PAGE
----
Tourism tax bad for everyone
I noted in the Observer of December 14, 2018, that Stirling Council’s leader Scott Farmer refused to rule out the introduction of a tourism tax although he did add that any decision would only be taken after analysis and consultation.
My advice is that Stirling Council should never consider introducing such a tax as it is sure to hit small and medium size businesses in the area.
It is, to my mind, a tax too far and has the potential to irreparably damage the local economy.
Businesses neither want nor need yet another tax or the bureaucratic nightmare of further administration and accounting that will undoubtedly go with it.
From what I understand, the licensed, hotel and bed and breakfast trades don’t want it and neither does the Federation of Small Businesses which recently described the levy proposals as “unwanted” and “potentially damaging” which is something that both I and the Scottish Conservative Party agree with.
It is extremely important , therefore, that everyone gets involved with any consultation process regarding the tourism tax as the more voices that are heard, the more that the SNP Government will be compelled to heed the feelings of those on whom this tax will impact.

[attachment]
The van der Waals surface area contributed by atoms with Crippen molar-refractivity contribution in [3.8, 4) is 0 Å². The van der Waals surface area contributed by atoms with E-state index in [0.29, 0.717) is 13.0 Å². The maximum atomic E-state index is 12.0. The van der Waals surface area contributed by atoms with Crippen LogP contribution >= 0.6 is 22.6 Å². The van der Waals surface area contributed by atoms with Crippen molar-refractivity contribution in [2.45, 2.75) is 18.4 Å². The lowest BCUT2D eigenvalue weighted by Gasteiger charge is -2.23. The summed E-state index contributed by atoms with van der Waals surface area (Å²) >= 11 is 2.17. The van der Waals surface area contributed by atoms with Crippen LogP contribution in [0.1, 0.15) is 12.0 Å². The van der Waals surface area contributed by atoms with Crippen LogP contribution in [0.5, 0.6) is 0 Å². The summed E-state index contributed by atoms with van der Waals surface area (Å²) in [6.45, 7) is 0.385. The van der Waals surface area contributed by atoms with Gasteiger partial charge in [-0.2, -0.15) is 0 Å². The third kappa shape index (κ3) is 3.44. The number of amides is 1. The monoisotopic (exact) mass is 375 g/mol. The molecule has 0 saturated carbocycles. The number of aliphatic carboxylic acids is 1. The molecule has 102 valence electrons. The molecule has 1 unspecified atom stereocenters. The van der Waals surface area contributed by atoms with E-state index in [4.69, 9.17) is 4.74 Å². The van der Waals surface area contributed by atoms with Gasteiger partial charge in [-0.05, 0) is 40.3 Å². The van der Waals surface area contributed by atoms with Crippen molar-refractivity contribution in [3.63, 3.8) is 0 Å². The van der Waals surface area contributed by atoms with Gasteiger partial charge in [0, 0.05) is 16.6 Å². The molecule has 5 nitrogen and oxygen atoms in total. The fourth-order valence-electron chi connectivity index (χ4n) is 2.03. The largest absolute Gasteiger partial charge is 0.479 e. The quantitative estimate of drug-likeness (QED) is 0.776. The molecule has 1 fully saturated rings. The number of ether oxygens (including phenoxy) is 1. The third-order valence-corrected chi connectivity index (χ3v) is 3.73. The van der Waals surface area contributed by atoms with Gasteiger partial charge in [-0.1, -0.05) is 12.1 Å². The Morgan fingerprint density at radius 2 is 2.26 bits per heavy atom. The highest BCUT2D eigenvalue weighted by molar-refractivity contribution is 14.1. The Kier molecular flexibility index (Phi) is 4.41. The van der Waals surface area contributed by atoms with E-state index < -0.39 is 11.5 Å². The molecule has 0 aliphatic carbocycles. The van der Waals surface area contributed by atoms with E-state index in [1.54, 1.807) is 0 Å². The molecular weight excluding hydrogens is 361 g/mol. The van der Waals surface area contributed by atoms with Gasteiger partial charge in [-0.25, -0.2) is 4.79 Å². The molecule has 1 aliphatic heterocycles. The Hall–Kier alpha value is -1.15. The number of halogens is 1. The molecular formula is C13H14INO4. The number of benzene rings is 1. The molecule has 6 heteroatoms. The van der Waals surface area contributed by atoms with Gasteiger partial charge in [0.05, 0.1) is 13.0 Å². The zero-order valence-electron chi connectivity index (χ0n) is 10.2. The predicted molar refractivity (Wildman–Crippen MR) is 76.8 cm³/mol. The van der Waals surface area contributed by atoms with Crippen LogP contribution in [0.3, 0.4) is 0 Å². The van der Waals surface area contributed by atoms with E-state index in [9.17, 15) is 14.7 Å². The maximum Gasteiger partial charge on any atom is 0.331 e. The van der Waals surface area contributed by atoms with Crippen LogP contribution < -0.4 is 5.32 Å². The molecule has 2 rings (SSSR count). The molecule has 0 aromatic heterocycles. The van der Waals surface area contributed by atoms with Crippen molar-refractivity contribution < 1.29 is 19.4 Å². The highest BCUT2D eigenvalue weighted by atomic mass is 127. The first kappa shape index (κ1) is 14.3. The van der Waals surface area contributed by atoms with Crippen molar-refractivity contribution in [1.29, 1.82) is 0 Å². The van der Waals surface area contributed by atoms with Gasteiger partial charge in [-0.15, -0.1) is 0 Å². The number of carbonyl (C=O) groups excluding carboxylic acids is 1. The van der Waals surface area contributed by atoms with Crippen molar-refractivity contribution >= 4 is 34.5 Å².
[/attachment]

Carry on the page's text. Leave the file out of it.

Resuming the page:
It will be also be a disincentive for already financially- stretched families thinking of visiting the area and compound the effect of the extremely high levels of business rates throughout Scotland.
Furthermore, what assurances do we have that revenue from such a tax will find its way back into the tourism sector? At the moment, there’s is none.
The economy across the Stirling area relies heavily on their excellent hotels and licensed premises, so it is clear that this additional tax would be bad for our communities, businesses and our valued visitors.
Alexander Stewart, MSP for Mid Scotland and Fife
Kim Proven took this picture of the weekend’s snowfall outside her Briar Cottages home, off the A85, at Lochearnhead